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Adventures of an Entrepreneurial Introvert
Week 2 So, I'm gonna let you all in on a little secret....I'm starting a business! As an introvert, what kind of business would you imagine I would start? Crafting? Transcription? Graphic design? Anything to avoid social settings, right? Nope, not me. I am opening an errand service. I thought...I'd really like to help the elderly and disabled and public service providers (police, fire fighters, social workers, etc.) get their groceries, pay their bills, and get all of their other errands done. Make life easier for them. I thought about how time consuming errands can be, and I thought about how if doesn't really bother me. I thought about how happy folks might be, with someone to lighten the load a little. What I didn't think about was just how much I might have to interact with people. No, I'm not antisocial...I just have a small, quickly drained social battery. I don't have any customers yet, but I have been beating pavement to advertise my services. And it has been awkward, to say the least. Stuttering and brain dead when they ask what services I offer or what my rates are. Nervous shifting...starting to leave, then lingering momentarily as I try figure out if they're still wanting to talk. Focusing a little too much on maintaining eye contact, so that I have to ask them to repeat what they just asked. In the past two weeks, it hasn't really been that bad...I suppose it's because the excitement of starting my own business kept it mostly at bay. But now the doubts are nibbling at the edges as the excitement wanes a little and I notice my anxieties and discomfort. The utter lack of customers doesn't help. But it's okay, I'm okay...I'm patient and hopeful. I am sure I can tackle these social challenges like I do everything else. What do I do? Honestly, I don't know. But I have been reflecting, and I have identified some interesting points i might be able to use to my advantage. 1. I don't have any trouble with one on one conversations. It's only when there's two or more people that i get anxious. 2. I do better when I have just done something completely different just before. My toddler has been accompanying me as I promote my business (don't worry, it's a small town, and people are surprisingly understanding), and just after we go to the park or stop off at the house to give him a quick change or break, is when I feel most confidant and outgoing. A quick recharge, I suppose. 3. I might need to tap a more extroverted friend to help get the word out there. I don't really like feeling like I'm relying on someone else, but I might just have to swallow my pride to get this business off the ground. So, yeah...I have some hurdles to conquer...I should get on that now, before my procrastination tries to kick in, too.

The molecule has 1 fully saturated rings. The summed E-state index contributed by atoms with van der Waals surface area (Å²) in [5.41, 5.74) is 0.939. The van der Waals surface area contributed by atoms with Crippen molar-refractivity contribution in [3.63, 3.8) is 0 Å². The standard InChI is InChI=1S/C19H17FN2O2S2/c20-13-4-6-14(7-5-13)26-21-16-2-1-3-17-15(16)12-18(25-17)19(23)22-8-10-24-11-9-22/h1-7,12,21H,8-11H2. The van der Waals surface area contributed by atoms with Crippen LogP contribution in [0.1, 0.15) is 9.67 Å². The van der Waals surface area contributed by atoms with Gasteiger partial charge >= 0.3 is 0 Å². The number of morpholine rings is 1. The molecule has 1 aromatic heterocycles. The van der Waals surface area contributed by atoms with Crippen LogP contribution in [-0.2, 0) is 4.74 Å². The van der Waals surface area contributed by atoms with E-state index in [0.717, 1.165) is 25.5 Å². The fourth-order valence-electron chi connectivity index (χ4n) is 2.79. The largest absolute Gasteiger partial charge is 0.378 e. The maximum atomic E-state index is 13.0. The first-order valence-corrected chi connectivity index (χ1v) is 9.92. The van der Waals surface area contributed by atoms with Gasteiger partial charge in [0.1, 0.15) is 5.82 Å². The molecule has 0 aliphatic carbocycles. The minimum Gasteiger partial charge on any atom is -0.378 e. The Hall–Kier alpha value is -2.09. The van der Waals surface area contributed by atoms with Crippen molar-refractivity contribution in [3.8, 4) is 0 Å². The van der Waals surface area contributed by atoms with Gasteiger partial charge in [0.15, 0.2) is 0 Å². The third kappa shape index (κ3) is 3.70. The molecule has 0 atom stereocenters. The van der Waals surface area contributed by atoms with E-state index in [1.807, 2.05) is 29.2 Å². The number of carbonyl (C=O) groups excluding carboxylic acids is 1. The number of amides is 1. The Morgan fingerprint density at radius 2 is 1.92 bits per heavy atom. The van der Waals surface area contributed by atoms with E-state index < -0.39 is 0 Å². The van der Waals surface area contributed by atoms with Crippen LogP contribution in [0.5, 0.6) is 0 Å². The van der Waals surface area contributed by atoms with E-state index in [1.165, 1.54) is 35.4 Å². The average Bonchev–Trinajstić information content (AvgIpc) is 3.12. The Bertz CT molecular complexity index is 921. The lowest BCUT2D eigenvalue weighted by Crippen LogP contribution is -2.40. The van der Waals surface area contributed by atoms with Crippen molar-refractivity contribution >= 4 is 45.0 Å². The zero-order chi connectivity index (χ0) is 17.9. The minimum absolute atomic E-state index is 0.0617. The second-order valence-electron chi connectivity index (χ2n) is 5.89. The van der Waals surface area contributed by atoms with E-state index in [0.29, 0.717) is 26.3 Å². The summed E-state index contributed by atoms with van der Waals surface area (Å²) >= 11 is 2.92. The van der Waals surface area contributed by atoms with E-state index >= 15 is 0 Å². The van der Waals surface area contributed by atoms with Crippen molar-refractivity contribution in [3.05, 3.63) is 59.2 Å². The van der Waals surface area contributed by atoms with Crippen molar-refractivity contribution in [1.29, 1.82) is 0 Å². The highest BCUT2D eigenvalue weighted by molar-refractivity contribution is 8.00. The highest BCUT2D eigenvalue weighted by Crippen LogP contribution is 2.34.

Working in the Anime Industry: A Struggle